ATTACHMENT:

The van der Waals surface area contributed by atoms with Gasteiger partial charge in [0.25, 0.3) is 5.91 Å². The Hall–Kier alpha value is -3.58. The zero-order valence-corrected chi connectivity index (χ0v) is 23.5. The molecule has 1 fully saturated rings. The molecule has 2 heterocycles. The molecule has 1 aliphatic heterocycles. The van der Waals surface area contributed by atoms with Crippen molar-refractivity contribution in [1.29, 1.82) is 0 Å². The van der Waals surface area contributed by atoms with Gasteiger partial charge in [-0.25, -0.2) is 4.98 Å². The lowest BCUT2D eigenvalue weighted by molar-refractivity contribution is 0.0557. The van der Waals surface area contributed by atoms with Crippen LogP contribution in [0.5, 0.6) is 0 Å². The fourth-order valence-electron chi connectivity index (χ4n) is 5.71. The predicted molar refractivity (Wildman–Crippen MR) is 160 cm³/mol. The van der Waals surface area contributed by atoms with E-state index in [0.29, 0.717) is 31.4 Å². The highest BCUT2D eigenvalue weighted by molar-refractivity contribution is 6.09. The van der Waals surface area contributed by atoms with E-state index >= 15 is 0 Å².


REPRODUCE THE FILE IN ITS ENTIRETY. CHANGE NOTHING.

The van der Waals surface area contributed by atoms with Gasteiger partial charge in [0.25, 0.3) is 5.91 Å². The Hall–Kier alpha value is -3.58. The zero-order valence-corrected chi connectivity index (χ0v) is 23.5. The molecule has 1 fully saturated rings. The molecule has 2 heterocycles. The molecule has 1 aliphatic heterocycles. The van der Waals surface area contributed by atoms with Crippen molar-refractivity contribution in [1.29, 1.82) is 0 Å². The van der Waals surface area contributed by atoms with Gasteiger partial charge in [-0.25, -0.2) is 4.98 Å². The lowest BCUT2D eigenvalue weighted by molar-refractivity contribution is 0.0557. The van der Waals surface area contributed by atoms with Crippen LogP contribution in [0.5, 0.6) is 0 Å². The fourth-order valence-electron chi connectivity index (χ4n) is 5.71. The predicted molar refractivity (Wildman–Crippen MR) is 160 cm³/mol. The van der Waals surface area contributed by atoms with E-state index in [0.29, 0.717) is 31.4 Å². The highest BCUT2D eigenvalue weighted by molar-refractivity contribution is 6.09. The van der Waals surface area contributed by atoms with E-state index >= 15 is 0 Å².